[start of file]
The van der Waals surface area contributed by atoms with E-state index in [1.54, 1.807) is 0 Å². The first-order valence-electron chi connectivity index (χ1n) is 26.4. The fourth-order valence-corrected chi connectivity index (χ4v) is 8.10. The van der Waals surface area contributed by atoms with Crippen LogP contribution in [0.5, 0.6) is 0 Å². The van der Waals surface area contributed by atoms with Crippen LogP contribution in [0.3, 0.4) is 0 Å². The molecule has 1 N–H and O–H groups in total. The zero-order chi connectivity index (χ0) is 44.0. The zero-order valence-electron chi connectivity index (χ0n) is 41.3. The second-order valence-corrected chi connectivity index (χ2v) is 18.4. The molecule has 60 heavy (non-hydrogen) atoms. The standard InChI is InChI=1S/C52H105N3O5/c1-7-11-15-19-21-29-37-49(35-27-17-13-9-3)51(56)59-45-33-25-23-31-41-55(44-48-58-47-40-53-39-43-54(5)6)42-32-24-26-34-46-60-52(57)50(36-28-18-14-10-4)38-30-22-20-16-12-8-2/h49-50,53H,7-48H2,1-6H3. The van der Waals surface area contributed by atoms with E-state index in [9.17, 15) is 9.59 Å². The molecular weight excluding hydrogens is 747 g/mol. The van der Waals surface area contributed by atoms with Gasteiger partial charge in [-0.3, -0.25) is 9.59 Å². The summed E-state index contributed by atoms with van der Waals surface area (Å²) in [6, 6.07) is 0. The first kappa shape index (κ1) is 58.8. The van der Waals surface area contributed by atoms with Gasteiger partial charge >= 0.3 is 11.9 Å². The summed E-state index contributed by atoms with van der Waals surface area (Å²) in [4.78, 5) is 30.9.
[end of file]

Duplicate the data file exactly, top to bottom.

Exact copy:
The van der Waals surface area contributed by atoms with E-state index in [1.54, 1.807) is 0 Å². The first-order valence-electron chi connectivity index (χ1n) is 26.4. The fourth-order valence-corrected chi connectivity index (χ4v) is 8.10. The van der Waals surface area contributed by atoms with Crippen LogP contribution in [0.5, 0.6) is 0 Å². The van der Waals surface area contributed by atoms with Crippen LogP contribution in [0.3, 0.4) is 0 Å². The molecule has 1 N–H and O–H groups in total. The zero-order chi connectivity index (χ0) is 44.0. The zero-order valence-electron chi connectivity index (χ0n) is 41.3. The second-order valence-corrected chi connectivity index (χ2v) is 18.4. The molecule has 60 heavy (non-hydrogen) atoms. The standard InChI is InChI=1S/C52H105N3O5/c1-7-11-15-19-21-29-37-49(35-27-17-13-9-3)51(56)59-45-33-25-23-31-41-55(44-48-58-47-40-53-39-43-54(5)6)42-32-24-26-34-46-60-52(57)50(36-28-18-14-10-4)38-30-22-20-16-12-8-2/h49-50,53H,7-48H2,1-6H3. The van der Waals surface area contributed by atoms with E-state index in [9.17, 15) is 9.59 Å². The molecular weight excluding hydrogens is 747 g/mol. The van der Waals surface area contributed by atoms with Gasteiger partial charge in [-0.3, -0.25) is 9.59 Å². The summed E-state index contributed by atoms with van der Waals surface area (Å²) in [6, 6.07) is 0. The first kappa shape index (κ1) is 58.8. The van der Waals surface area contributed by atoms with Gasteiger partial charge >= 0.3 is 11.9 Å². The summed E-state index contributed by atoms with van der Waals surface area (Å²) in [4.78, 5) is 30.9.